Martin Freeman has "smacked" his kids in the past.
The 48-year-old Sherlock actor has Joe, 14, and Grace, 11, with his ex-wife Amanda Abbington, and has admitted that when they were younger he would sometimes "smack" them when they were misbehaving, although he insists he is not "proud" of his actions.
He confessed: "I have smacked my kids. When they were very young. I smacked my kids, yes. And it's not like a victory. It's not, 'Oh, I must be doing something right!' But I have done it. When it is route one to something they need to understand and I cannot rationalise with them. Also I was impatient and at the end of my rope."
Freeman says he knows it's "a good idea not to hit your kids", but wants to be honest about his past so he can be upfront with his children when they're older.
He added: "Obviously, it's a good idea not to hit your kids. But at some point you're going to do things wrong and, 20 years on, your kids are going to ask why you did that. It's inevitable. And with smacking - I'm not proud I did that, but I have. I don't think it's a policy."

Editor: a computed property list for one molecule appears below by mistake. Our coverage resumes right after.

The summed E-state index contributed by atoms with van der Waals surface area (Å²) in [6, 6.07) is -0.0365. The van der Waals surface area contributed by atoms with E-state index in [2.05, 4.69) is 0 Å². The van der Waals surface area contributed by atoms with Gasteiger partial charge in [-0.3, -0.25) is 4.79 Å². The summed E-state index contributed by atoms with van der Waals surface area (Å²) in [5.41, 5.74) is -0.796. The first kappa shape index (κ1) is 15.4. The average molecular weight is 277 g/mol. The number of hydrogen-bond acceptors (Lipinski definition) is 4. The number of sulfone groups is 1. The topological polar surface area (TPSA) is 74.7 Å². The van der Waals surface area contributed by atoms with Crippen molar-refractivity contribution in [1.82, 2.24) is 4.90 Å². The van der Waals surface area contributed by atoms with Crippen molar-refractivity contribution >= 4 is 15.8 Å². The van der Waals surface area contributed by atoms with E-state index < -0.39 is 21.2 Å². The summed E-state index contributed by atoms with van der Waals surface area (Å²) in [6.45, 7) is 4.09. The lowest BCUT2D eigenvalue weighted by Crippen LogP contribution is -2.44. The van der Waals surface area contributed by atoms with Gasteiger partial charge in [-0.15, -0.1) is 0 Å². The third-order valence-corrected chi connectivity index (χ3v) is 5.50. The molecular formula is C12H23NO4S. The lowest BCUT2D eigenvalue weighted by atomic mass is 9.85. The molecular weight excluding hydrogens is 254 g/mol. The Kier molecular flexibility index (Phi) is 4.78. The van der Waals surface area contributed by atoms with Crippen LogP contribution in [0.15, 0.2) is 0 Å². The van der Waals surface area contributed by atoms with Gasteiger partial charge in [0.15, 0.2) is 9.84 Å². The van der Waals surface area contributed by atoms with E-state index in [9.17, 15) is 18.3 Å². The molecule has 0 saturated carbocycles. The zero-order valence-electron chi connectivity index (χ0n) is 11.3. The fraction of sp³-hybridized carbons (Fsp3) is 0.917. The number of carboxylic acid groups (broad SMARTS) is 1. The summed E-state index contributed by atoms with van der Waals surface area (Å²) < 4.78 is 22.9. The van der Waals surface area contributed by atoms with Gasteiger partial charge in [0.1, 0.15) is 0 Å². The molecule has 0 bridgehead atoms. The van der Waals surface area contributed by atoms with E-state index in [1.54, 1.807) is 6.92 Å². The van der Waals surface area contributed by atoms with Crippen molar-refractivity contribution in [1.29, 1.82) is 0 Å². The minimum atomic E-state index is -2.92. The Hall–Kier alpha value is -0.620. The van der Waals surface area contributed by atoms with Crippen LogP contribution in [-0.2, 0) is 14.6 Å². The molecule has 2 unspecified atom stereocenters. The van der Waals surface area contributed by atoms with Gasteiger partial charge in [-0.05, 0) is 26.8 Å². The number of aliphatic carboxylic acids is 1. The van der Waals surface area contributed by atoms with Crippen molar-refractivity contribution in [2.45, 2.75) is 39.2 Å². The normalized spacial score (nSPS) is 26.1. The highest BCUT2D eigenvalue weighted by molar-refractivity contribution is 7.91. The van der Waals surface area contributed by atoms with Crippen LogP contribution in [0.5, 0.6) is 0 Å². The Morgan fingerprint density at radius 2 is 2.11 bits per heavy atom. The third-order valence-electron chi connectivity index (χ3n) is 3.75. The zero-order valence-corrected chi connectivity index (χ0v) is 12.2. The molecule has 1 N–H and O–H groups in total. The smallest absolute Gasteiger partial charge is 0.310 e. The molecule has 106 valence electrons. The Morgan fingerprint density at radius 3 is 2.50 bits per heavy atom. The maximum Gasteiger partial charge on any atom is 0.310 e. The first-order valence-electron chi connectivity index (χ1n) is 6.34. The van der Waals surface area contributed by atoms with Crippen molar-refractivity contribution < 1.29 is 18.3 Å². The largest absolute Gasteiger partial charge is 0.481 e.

And Freeman also thinks it's important to understand the distinction between "the odd slap" and abuse.
He said: "I was never hit, but I know plenty of people who were, and they don't really b***h about it now. It's different if you get the sh**t kicked out of you, but the odd slap? I know plenty who don't care."
Freeman lashed out at the idea of perfection in modern parenting, and says he often feels "like a failure" when things aren't perfect.
Speaking to The Sunday Times' Culture magazine, he said: "That is another frustrating thing about parenting, and what makes you feel like a failure. All the images we're getting about how to parent if you're a nice, arty person are a series of rules we all either adhere to or pretend to. You know, positive affirmation and everything is great, and you're perfect the way you are. Well, you're not. One of the rules is, don't smack your kids or call them little f***ers.
"But, you know, I've done both. I've probably smacked twice, but I've called them little f***ers more then twice. I know I'm not supposed to do it, but there are so many images about how [parenting] all just has to be brilliant that it makes people feel bad. Because it's not brilliant. I mean, it is — it's the best thing I'll do. But that doesn't mean it's not really hard."— BANG